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More information on haemoglobin and disease

Haemoglobin is a protein that is carried by red blood cells. Its main function is to pick up oxygen in the lungs and deliver it to the peripheral tissues to maintain the viability of cells. Haemoglobin is made from two similar proteins, usually referred to as subunits, which “stick together”. Both subunits must be present for the haemoglobin to function normally. One of the subunits is called alpha, and the other is beta. Inside each subunit, there is a small iron-containing molecule called heme, to which oxygen is bound. Before birth, the beta protein is not expressed. Instead, a chain called gamma is produced.

Like all proteins, the “instructions” to synthesise haemoglobin are found in DNA (the material that makes up genes). Normally, an individual has four genes that code for the alpha protein, or alpha chain. Two other genes code for the beta chain. The alpha chain and the beta chain are made in precisely equal amounts, despite the differing number of genes. The protein chains join in developing red blood cells, and remain together for the life of the red cell.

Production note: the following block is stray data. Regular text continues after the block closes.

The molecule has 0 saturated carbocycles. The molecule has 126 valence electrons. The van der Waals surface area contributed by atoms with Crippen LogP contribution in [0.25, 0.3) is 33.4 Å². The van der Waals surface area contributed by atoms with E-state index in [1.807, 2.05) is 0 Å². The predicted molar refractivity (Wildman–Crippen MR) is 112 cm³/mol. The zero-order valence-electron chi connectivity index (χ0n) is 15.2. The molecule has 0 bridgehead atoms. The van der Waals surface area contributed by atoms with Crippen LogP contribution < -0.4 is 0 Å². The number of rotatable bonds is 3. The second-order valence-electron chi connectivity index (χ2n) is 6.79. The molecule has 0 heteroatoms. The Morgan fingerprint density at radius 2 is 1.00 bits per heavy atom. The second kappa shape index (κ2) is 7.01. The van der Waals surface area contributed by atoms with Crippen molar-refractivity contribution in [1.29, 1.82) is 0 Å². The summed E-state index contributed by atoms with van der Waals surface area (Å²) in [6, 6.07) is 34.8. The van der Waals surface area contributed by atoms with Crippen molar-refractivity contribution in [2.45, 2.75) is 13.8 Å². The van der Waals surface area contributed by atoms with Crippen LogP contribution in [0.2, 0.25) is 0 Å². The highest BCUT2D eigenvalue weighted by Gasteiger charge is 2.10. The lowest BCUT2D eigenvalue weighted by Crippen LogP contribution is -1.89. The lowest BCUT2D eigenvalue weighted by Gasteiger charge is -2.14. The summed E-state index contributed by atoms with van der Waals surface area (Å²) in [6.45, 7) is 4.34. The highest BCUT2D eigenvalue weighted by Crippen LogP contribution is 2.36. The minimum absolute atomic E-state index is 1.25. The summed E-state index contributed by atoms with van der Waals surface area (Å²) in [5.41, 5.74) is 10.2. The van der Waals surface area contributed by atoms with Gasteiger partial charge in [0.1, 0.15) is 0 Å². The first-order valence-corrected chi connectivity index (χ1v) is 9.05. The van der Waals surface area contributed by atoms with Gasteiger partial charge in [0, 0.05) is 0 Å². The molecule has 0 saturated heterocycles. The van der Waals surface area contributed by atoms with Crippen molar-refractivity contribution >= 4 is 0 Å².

The composition of haemoglobin is the same in all people. The genes that code for haemoglobin are identical throughout the world. Occasionally, however, one of the genes has a change or variant. Although the changes that produce abnormal haemoglobins are rare, several hundred haemoglobins variants exist. Most variant haemoglobins function normally, and are only found through specialized research techniques. Some haemoglobin variants, however, do not function normally and can produce clinical disorders, such as sickle cell disease.

Usual types of haemoglobin

Haemoglobin A: This is the designation for the most common haemoglobin variant that exists after birth. Haemoglobin A is a tetramer with two alpha chains and two beta chains (a2b2).

Haemoglobin A2: This is a minor component of haemoglobin found in red cells and consists of two alpha chains and two delta chains (a2d2). Haemoglobin A2 generally comprises less that 3% of the total red cell haemoglobin.

Haemoglobin F: Haemoglobin F is the predominant haemoglobin during foetal development. The molecule is a tetramer of two alpha chains and two gamma chains (a2g2).

Clinically significant haemoglobin variants